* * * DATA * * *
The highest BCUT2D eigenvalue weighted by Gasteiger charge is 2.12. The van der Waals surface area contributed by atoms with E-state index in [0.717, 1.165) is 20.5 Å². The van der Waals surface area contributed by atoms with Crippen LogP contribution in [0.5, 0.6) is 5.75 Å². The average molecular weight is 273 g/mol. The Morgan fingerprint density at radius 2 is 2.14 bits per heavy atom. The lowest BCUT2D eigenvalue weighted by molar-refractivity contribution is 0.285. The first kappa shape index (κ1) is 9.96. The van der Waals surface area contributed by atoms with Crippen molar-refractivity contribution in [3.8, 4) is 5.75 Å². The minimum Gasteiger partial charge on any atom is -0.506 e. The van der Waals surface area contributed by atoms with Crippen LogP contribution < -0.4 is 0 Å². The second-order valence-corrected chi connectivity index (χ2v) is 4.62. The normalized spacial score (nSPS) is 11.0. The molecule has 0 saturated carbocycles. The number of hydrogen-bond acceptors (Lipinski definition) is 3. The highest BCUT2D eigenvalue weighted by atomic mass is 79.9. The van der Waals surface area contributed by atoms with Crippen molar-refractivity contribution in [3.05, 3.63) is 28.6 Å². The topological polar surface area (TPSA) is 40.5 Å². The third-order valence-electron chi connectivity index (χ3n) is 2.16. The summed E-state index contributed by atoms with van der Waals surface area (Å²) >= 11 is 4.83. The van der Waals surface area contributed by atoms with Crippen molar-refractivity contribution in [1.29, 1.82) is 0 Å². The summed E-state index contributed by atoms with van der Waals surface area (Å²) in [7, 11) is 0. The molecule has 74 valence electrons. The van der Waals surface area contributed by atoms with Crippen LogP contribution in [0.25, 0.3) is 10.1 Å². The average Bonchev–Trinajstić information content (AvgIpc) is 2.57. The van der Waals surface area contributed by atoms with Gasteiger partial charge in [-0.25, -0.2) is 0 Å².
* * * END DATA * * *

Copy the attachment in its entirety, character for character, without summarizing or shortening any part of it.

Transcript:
The highest BCUT2D eigenvalue weighted by Gasteiger charge is 2.12. The van der Waals surface area contributed by atoms with E-state index in [0.717, 1.165) is 20.5 Å². The van der Waals surface area contributed by atoms with Crippen LogP contribution in [0.5, 0.6) is 5.75 Å². The average molecular weight is 273 g/mol. The Morgan fingerprint density at radius 2 is 2.14 bits per heavy atom. The lowest BCUT2D eigenvalue weighted by molar-refractivity contribution is 0.285. The first kappa shape index (κ1) is 9.96. The van der Waals surface area contributed by atoms with Crippen molar-refractivity contribution in [3.8, 4) is 5.75 Å². The minimum Gasteiger partial charge on any atom is -0.506 e. The van der Waals surface area contributed by atoms with Crippen LogP contribution < -0.4 is 0 Å². The second-order valence-corrected chi connectivity index (χ2v) is 4.62. The normalized spacial score (nSPS) is 11.0. The molecule has 0 saturated carbocycles. The number of hydrogen-bond acceptors (Lipinski definition) is 3. The highest BCUT2D eigenvalue weighted by atomic mass is 79.9. The van der Waals surface area contributed by atoms with Crippen molar-refractivity contribution in [3.05, 3.63) is 28.6 Å². The topological polar surface area (TPSA) is 40.5 Å². The third-order valence-electron chi connectivity index (χ3n) is 2.16. The summed E-state index contributed by atoms with van der Waals surface area (Å²) >= 11 is 4.83. The van der Waals surface area contributed by atoms with Crippen molar-refractivity contribution in [1.29, 1.82) is 0 Å². The summed E-state index contributed by atoms with van der Waals surface area (Å²) in [7, 11) is 0. The molecule has 74 valence electrons. The van der Waals surface area contributed by atoms with Crippen LogP contribution in [0.25, 0.3) is 10.1 Å². The average Bonchev–Trinajstić information content (AvgIpc) is 2.57. The van der Waals surface area contributed by atoms with Gasteiger partial charge in [-0.25, -0.2) is 0 Å².